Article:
Blinkist was able to increase their revenue as customer behavior changed drastically during a pandemic as a result of high data quality.
“The scale of growth that we’ve seen this year is overwhelming,” said Gopi Krishnamurthy, Director of Engineering. “Although the data teams can’t take full credit, I definitely think the things we were able to do—in terms of data observability and bringing transparency into data operations—improved how we target our audience and channels.”
In supply chain management, accurate and timely data can improve inventory management, leading to cost savings and increased efficiency. Wherever data-driven decision-making is key, data quality is a critical factor.
Methods to maintain
Maintaining data integrity involves a mix of physical security measures, user access controls, and system checks:
- Physical security can involve storing data in secure environments to prevent unauthorized access.
- User access controls ensure only authorized personnel can modify data, while system checks can involve backup systems and error-checking processes to identify and correct any accidental alterations.
- Version control and audit trails can be used to keep track of all changes made to the data, ensuring its integrity over time.
The field of data engineering is rife with examples of common techniques and best practices designed to maintain data integrity. For example, primary keys are used within SQL databases to uniquely identify each row in a table. Data vault is a data modeling strategy that preserves 100% of the data–rather than modifying rows, a new row with the correction would be inserted into the table.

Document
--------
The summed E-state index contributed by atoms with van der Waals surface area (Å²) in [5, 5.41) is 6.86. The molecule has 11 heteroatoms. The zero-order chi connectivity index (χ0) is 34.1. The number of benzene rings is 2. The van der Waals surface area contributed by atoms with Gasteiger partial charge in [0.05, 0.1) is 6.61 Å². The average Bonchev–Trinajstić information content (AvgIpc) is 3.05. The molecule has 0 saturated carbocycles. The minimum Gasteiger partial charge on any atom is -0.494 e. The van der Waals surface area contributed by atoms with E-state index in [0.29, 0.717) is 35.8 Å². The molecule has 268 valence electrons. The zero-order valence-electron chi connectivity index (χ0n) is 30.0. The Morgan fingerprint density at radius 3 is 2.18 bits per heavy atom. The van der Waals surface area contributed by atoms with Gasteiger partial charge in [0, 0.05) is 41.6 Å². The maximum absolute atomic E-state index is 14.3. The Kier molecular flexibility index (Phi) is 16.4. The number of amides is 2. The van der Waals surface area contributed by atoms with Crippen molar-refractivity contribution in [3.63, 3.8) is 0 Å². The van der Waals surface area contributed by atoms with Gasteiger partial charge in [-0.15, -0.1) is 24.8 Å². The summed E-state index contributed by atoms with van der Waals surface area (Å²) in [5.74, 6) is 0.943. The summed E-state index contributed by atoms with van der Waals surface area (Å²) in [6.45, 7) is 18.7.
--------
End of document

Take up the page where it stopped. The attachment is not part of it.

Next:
Maintaining data quality, however, requires a different approach. It often starts with categorizing and setting clear standards for each data use case within your organization. For example, customer facing data may have a higher standard of quality than an internal dashboard referenced on a weekly basis. You may even want to set data SLAs for your most important tables with specific data freshness and overall uptime targets.
Data governance frameworks can be implemented to define roles, responsibilities, and processes for managing data quality across the organization.
Data teams often use quality checks, unit tests and validation rules can be used to check the data at the point of entry and at each transformation stage in your data pipeline to prevent incorrect or inconsistent data from being added to the system. This strategy can lead to scaling challenges as updating and maintaining this code across tables can be tedious, and will only catch the errors you anticipate.
That’s why data teams leveraging a modern data stack are starting to widely adopt data observability platforms like Monte Carlo. Data observability automatically monitors both your data pipelines and the data running through them by leveraging machine learning monitors to alert you when there is anomalous behavior without the need to set any manual rules or thresholds (although you can supplement this coverage with custom monitors as well).
It helps you detect issues quickly, understand their root cause, and fix them before they impact downstream consumers. It’s about taking a proactive approach, rather than waiting for problems to arise.
Want to get a firsthand look at how data observability can help maintain your data quality? Request a demo of Monte Carlo now.